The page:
obesity

♦ From our comment pages: “How a digital currency could transform Africa“.
♦ Pigs’ trotters are crucial to the advancement of lowly Chinese Communist party officials.
♦ Some interpreted the Westgate attack in Kenya as a sign of al-Shabaab’s weakness, but there are signs that it is regrouping and recruiting new members, becoming “an extended hand of al-Qaeda” in the words of Somalia’s president.
♦ US trade policies are driving the global obesity epidemic, even as its own citizens get healthier.
♦ The Dutch real estate market is getting a new lease of life.
♦ A Egyptian general ousted under Mohamed Morsi has been rehabilitated by his protégé Abdel Fattah al-Sisi, and put in charge of the general intelligence service.
♦ South Korea is aggressively targeting US technology for its own use in a variety of Korean weapons programmes, according to Foreign Policy.
♦ Modern Korea, with its electrical power lines, is encroaching on older villages and farmland. Villagers have protested through self-immolation, demonstrations in Seoul and even a two-year sleep-in.
♦ The Afghan government attempted to form an alliance with Islamist militants in the hope of taking revenge on the Pakistani military.
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♦ The BBC visits two Goodyear-owned tyre factories in Amiens, north France, to look at how the country is getting to grips with labour reform.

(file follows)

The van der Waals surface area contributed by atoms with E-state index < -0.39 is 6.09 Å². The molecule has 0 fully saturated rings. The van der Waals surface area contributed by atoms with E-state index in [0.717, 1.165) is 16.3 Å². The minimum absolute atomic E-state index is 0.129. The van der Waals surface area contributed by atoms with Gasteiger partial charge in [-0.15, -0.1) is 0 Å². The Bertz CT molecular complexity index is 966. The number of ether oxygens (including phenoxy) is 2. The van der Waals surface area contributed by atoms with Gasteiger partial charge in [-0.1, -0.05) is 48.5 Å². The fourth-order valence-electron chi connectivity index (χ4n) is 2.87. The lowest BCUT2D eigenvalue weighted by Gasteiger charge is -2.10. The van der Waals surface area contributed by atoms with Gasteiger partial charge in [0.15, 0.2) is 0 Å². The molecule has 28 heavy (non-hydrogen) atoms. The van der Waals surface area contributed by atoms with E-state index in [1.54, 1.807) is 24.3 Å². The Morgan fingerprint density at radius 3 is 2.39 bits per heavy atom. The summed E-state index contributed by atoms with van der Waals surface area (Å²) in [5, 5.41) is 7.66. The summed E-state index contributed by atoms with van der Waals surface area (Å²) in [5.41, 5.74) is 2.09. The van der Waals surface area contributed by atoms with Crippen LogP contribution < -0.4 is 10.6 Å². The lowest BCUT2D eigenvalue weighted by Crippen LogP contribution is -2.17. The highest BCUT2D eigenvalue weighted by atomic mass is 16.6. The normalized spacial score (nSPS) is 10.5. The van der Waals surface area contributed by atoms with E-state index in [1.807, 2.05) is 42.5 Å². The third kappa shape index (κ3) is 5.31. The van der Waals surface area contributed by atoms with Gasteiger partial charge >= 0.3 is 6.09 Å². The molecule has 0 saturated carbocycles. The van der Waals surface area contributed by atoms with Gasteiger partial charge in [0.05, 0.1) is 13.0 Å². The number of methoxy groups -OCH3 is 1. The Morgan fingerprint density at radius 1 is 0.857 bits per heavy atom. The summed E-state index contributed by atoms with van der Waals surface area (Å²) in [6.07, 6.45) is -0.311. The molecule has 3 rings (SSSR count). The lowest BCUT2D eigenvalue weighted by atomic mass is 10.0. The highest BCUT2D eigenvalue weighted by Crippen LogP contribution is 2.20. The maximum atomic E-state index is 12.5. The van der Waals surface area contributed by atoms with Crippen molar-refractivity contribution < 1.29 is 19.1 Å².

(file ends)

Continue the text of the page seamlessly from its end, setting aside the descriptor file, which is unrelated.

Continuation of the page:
♦ The nuclear stand-off with Iran can be resolved now that Hassan Rohani has been elected, writes Ayatollah Seyed Salman Safavi.
♦ Thousands of mainland Chinese have permanent residency in The Gambia – as the fastest and cheapest way for a Chinese citizen to gain right of residency in Hong Kong is to first gain permanent residency in mainland Africa’s smallest country.
♦ For the first time in human history, overweight people outnumber the underfed, and obesity is widespread in wealthy and poor nations alike.
♦ The US scrambles to save Taliban talks after an Afghan backlash. Also, take a look at the Taliban’s new Doha office.
♦ With protests continuing in Brazil, it’s a good time to take a read through our São Paulo correspondent’s feature on BBQ activists. Read more